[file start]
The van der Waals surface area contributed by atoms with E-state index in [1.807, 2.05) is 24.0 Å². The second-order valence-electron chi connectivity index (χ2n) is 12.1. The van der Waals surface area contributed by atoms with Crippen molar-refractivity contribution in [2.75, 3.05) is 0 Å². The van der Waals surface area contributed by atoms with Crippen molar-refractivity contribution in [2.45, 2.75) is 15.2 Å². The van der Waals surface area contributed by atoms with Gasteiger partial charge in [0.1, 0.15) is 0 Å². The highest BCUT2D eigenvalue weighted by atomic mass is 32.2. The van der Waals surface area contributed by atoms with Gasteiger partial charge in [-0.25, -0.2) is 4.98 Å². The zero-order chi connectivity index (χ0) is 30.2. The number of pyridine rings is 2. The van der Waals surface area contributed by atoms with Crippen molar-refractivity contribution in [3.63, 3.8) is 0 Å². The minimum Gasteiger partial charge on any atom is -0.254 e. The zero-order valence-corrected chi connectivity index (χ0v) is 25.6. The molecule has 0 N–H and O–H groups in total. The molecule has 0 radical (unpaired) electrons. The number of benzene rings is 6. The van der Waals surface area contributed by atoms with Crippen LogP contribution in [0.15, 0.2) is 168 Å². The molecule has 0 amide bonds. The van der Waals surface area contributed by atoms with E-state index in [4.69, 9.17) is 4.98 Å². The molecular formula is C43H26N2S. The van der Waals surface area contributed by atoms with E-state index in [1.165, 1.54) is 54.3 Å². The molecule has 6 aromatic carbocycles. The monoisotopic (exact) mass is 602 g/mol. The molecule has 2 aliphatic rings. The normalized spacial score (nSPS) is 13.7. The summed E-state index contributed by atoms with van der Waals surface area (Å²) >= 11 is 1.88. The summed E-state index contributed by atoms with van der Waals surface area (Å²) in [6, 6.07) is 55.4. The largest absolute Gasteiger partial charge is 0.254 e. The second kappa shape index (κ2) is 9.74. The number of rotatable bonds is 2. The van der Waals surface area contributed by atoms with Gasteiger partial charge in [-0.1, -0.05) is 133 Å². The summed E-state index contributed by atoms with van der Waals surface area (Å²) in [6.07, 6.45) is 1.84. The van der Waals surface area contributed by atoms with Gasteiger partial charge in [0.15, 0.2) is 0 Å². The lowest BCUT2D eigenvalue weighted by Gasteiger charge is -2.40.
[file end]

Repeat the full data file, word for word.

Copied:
The van der Waals surface area contributed by atoms with E-state index in [1.807, 2.05) is 24.0 Å². The second-order valence-electron chi connectivity index (χ2n) is 12.1. The van der Waals surface area contributed by atoms with Crippen molar-refractivity contribution in [2.75, 3.05) is 0 Å². The van der Waals surface area contributed by atoms with Crippen molar-refractivity contribution in [2.45, 2.75) is 15.2 Å². The van der Waals surface area contributed by atoms with Gasteiger partial charge in [0.1, 0.15) is 0 Å². The highest BCUT2D eigenvalue weighted by atomic mass is 32.2. The van der Waals surface area contributed by atoms with Gasteiger partial charge in [-0.25, -0.2) is 4.98 Å². The zero-order chi connectivity index (χ0) is 30.2. The number of pyridine rings is 2. The van der Waals surface area contributed by atoms with Crippen molar-refractivity contribution in [3.63, 3.8) is 0 Å². The minimum Gasteiger partial charge on any atom is -0.254 e. The zero-order valence-corrected chi connectivity index (χ0v) is 25.6. The molecule has 0 N–H and O–H groups in total. The molecule has 0 radical (unpaired) electrons. The number of benzene rings is 6. The van der Waals surface area contributed by atoms with Crippen LogP contribution in [0.15, 0.2) is 168 Å². The molecule has 0 amide bonds. The van der Waals surface area contributed by atoms with E-state index in [4.69, 9.17) is 4.98 Å². The molecular formula is C43H26N2S. The van der Waals surface area contributed by atoms with E-state index in [1.165, 1.54) is 54.3 Å². The molecule has 6 aromatic carbocycles. The monoisotopic (exact) mass is 602 g/mol. The molecule has 2 aliphatic rings. The normalized spacial score (nSPS) is 13.7. The summed E-state index contributed by atoms with van der Waals surface area (Å²) >= 11 is 1.88. The summed E-state index contributed by atoms with van der Waals surface area (Å²) in [6, 6.07) is 55.4. The largest absolute Gasteiger partial charge is 0.254 e. The second kappa shape index (κ2) is 9.74. The number of rotatable bonds is 2. The van der Waals surface area contributed by atoms with Gasteiger partial charge in [-0.1, -0.05) is 133 Å². The summed E-state index contributed by atoms with van der Waals surface area (Å²) in [6.07, 6.45) is 1.84. The van der Waals surface area contributed by atoms with Gasteiger partial charge in [0.15, 0.2) is 0 Å². The lowest BCUT2D eigenvalue weighted by Gasteiger charge is -2.40.